Twinkle Toes is my drama queen. Any of you familiar with the type? She started yelling in pain today out of nowhere and grabbing her leg. I asked her if she had done anything to it, I examined her leg, I did all that I knew how to do for a phantom pain as this by all rights appeared to be. Finally, I decided that it was sympathy she needed, so I mustered up my most sympathetic voice and said, "Oh, Twinkle Toes, I'm so sorry that your leg is bothering you. Knowing you're in pain just hurts our hearts." Mr. Monk added with irritation, "Yeah, and our ears!" So much for being sympathetic.
I couldn't help but notice tonight as we were at a barbeque with friends that Twinkle Toes was running and jumping and playing as if she hadn't a care in the world. Then as we were getting into the car at the end of the evening she acted like she was about to start in again, so I quickly reminded her that I had seen her running on her leg just minutes before. I also reminded her of the importance of being truthful. "Well," she said, "My leg is better, but just now I hurt my ankle."
Kids. We would never try to get away with that, would we? Not us mature, honest adults.
On one of the DVD lectures that accompanies Battling Unbelief John Piper relates a story about accountability. Before John Piper meets with people to counsel with them he makes a habit of first asking them if they've met with God that day. One particular man told John that he hadn't had time. John asked him if he ate breakfast that morning. Well, yes, the man told him. Then you had time John said. His point being that meeting with God should be our top priority of the day, more important even than eating. "Isn't life more than food and the body more than clothing?" Mttw 6:25b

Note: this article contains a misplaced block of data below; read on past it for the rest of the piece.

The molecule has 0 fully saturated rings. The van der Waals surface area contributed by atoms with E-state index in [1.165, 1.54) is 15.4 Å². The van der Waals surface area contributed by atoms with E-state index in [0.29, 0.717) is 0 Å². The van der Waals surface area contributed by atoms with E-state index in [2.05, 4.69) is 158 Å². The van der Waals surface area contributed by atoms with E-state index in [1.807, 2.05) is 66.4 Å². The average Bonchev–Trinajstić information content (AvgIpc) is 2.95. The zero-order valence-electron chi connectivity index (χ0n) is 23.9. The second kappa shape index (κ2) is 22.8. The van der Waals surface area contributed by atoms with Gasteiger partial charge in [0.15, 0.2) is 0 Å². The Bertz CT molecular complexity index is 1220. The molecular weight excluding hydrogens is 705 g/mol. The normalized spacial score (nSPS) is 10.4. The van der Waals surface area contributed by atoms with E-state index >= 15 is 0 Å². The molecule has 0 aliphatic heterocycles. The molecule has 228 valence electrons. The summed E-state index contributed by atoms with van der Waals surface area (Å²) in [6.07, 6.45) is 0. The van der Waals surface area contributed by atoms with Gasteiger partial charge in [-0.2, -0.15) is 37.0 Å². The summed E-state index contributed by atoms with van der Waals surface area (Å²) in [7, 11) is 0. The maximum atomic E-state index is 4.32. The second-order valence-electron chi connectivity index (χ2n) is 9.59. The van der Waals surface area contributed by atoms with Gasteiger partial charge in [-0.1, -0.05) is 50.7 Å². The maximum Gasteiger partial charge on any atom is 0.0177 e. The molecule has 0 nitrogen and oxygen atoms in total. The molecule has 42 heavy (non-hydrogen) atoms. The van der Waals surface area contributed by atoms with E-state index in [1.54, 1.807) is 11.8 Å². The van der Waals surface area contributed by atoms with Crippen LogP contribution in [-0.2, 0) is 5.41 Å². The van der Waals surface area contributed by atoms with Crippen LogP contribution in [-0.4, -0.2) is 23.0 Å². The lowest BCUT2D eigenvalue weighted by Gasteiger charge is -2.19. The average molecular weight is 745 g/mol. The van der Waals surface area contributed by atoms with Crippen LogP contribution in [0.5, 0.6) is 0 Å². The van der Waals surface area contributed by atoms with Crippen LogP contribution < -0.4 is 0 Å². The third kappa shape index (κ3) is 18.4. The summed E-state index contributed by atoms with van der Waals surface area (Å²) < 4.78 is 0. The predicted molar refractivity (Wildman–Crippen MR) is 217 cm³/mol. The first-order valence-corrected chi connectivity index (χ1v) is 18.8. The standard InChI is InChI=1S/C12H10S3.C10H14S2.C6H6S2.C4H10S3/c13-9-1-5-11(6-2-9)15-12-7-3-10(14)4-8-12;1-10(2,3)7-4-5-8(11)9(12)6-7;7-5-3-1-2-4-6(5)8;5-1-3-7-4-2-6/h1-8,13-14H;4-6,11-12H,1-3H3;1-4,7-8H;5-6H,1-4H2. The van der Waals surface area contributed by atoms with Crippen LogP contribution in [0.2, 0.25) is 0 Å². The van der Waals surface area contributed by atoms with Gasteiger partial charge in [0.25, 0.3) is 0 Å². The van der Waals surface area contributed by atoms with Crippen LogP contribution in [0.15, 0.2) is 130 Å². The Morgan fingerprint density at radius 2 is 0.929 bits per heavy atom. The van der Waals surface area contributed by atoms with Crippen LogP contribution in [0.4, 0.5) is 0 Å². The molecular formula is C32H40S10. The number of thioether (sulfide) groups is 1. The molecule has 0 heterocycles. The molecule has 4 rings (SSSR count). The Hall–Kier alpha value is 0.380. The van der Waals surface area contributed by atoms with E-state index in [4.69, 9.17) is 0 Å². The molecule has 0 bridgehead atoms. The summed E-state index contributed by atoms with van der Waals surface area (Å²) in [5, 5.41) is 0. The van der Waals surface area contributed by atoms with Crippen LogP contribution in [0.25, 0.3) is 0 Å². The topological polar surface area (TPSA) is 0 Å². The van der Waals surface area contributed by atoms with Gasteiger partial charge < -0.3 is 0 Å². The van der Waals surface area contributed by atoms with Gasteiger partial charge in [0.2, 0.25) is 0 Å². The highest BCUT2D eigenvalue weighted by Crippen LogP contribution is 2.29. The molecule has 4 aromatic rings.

Just like my Twinkle Toes and her leg, you'd think it's almost painful for us to draw near to God in His Word and prayer by the way we come up with excuse after excuse for why we don't have time. Then when it comes to something we "want" to do, we have all the time in the world. (I feel a little conviction here over the amount of time I've miraculously found for blogging of late.) The kids and I are working through the American Bible Society reading plan in the mornings and we're in Psalm 119 right now. There was a verse in this morning's reading that hit me like a ton of bricks. v 118 says "You reject all those who stray from Your statutes, for their deceit is falsehood." This verse stands in contrast to the majority of verses in Psalm 119 that reveal David's desperate longing for God's Word with his whole heart. And there it is. We either love God's Word or we don't. We can't have it both ways. For those who love God and His Word is the hope of salvation. For those who deceive themselves that there is something better out there, more worthy of their time and affections, is rejection. Their deceit is falsehood and offers no hope. They're lying to themselves. There is no such thing as a Christian who is too busy for God. This is a self-deception of our times. Well, maybe not just our times. Walter Marshall said of this in 1692, "What a strange kind of salvation do they desire that care not for holiness....They would be saved by Christ and yet be out of Christ in a fleshly state....They would have their sins forgiven, not that they may walk with God in love, but that they may practice their enmity against Him without any fear of punishment."
I'm grateful God teaches me daily through my kids (I told you I'm a slow learner). I needed the reminder today that the excuses I make for not having more time with God are just as obviously false to Him as Twinkle Toes' phantom pains that distract and prevent her from school work and chores, but somehow never interfere with recess. God gives us all 24 hrs in the day. What are we doing with them?
- I'm an on-the-run mom to 6 kids who studied and taught exercise science in a previous life. I love all things running, nutrition, and health-related. I usually run at zero dark thirty in the morning and am often quite hungry before, during, and after my run, but I live a rich, full, blessed life with my children, family, and friends. My faith in God is my anchor, and looking to Him and His promises allows me to live fully even when life circumstances are difficult. While running gives me an appetite, my desire is to hunger and thirst for righteousness more than for physical food.